I ran across a document from the Dept. of Commerce that describes Enterprise Architecture as follows:

“An Enterprise Architecture (EA) is a blueprint that explains how the results of Strategic Planning, Performance Planning, Budgeting, Capital Planning and Investment Control, Security and Privacy procedures, Acquisition, and other related information technology (IT) and general management processes work together to meet the enterprise’s mission and objectives.  The EA development process leads to an integrated framework, based on principles and standards, which explain Commerce’s mission and how resources will be deployed to accomplish that mission. The EA documents the future state of the Department’s information technology based on business and technology drivers as well as the transition plan for moving from the current (as-is) state to the future (to-be) state. An EA modeling toolset helps enable the development and implementation of the EA.” (source link).

Fascinating.  Breaking this down a bit, the first sentence of the definition says:

  • A bunch of processes exist, specifically including but not limited to: Strategic Planning, Performance Planning, Budgeting, Capital Planning and Investment Control, Security and Privacy procedures, and Acquisition.
  • Other processes exist that are grouped under “related information technology (IT) and general management processes.”
  • Those process work together to meet the enterprise’s mission and objectives.
  • An EA is an artifact that provides a blueprint to explain how these processes work together to meet the mission and objectives.


The second sentence says:

  • An Enterprise Architecture (the artifact) is developed through a process. 
  • Following the EA development process, an enterprise produces an integrated framework.
  • The integrated framework is based on principles and standards.
  • The integrated framework explains the mission of the agency.
  • The integrated framework explains how resources will be deployed to accomplish that mission.


The third sentence says:

  • An Enterprise Architecture (the artifact) documents the future of agency technology.
  • The future is based on business drivers and technology drivers.
  • An Enterprise Architecture (the artifact) documents the transition plan for achieving the future.


The fourth sentence says:

  • Tools are helpful (but not required) to enable the development of an Enterprise Architecture (the artifact).


There are 13 statements in that definition of EA.  Is it really necessary to make 13 statements in order to create a definition of Enterprise Architecture?  Apparently the US Department of Commerce thought that it was.  There are some interesting statements in there, that represent a particular viewpoint on EA.  There are also some statements that may reflect internal politics or discussions.  

I am interested in solving a specific problem: how should all EA programs describe themselves?  Given that problem, I find the following statements interesting:

  • An Enterprise Architecture is a thing.  It is tangible.  It can be delivered, and the act of delivering it can be measured. 
  • An Enterprise Architecture specifically includes IT resources and excludes everything else.
  • This thing called an EA contains a couple of interesting parts:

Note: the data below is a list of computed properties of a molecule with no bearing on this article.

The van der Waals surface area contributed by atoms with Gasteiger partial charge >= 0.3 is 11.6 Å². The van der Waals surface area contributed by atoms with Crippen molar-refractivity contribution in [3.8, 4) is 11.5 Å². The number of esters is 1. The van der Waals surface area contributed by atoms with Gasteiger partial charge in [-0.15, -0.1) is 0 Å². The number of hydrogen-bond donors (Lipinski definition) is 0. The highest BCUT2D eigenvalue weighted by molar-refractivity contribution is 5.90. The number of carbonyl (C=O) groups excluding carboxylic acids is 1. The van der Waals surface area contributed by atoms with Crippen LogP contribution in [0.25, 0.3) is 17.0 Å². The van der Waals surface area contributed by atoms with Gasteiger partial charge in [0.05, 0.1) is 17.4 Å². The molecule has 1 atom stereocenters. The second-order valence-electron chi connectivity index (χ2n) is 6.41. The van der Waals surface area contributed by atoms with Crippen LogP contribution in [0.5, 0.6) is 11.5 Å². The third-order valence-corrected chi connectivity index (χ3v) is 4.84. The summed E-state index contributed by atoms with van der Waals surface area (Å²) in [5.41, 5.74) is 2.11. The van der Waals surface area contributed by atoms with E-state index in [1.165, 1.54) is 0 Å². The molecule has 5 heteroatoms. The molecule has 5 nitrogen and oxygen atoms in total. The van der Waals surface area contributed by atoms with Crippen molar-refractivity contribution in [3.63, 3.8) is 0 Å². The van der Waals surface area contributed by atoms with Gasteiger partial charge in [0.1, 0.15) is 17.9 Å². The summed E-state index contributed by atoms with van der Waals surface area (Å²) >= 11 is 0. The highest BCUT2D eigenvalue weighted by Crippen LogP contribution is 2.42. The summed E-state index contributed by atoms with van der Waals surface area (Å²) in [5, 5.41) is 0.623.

• An explanation of the agency’s mission and objectives.
    • An explanation of how the agencies’ resources should, in the future, work together to meet that mission and those objectives.
    • A transition plan to explain how gaps will be addressed.


I have a couple of big problems with this definition. 

  1. The biggest problem I have is the second statement: that an EA is limited to technology.  That doesn’t make sense to me.  Technology cannot be mapped to the enterprise without a full understanding of the process architecture and shared information requirements of the enterprise.  It is good to create a future state technology roadmap after the enterprise architecture is developed, but not before, and not necessarily as part of the enterprise architecture itself. 
  2. A smaller problem is that the definition goes into detail by saying that a blueprint will be created, but not much detail on why it is created, how it is created, and when it is supposed to be used.  So what is the purpose of defining Enterprise Architecture if you don’t use the opportunity to answer some of these key questions?
  3. Lastly, the definition describes a couple of interesting deliverables, including a blueprint and a transition plan.  Why should a select group of experts create them?  Can anyone create them?  Is there a low bar of quality that we should not fall below?  It justifies the creation of the artifact, and even discusses the tools, but not the people who will create it or the skills that they must possess to do so effectively. 

What are your thoughts?  Is it useful for all organizations to leverage the same definition of Enterprise Architecture?  Do you agree with the statements made in this definition?  Is an EA a thing?  Should the definition of EA mention all of the items mentioned?  Should it be extended to fill in the gaps identified?

By Nick Malik

Former CIO and present Strategic Architect, Nick Malik is a Seattle based business and technology advisor with over 30 years of professional experience in management, systems, and technology. He is the co-author of the influential paper "Perspectives on Enterprise Architecture" with Dr. Brian Cameron that effectively defined modern Enterprise Architecture practices, and he is frequent speaker at public gatherings on Enterprise Architecture and related topics. He coauthored a book on Visual Storytelling with Martin Sykes and Mark West titled "Stories That Move Mountains".

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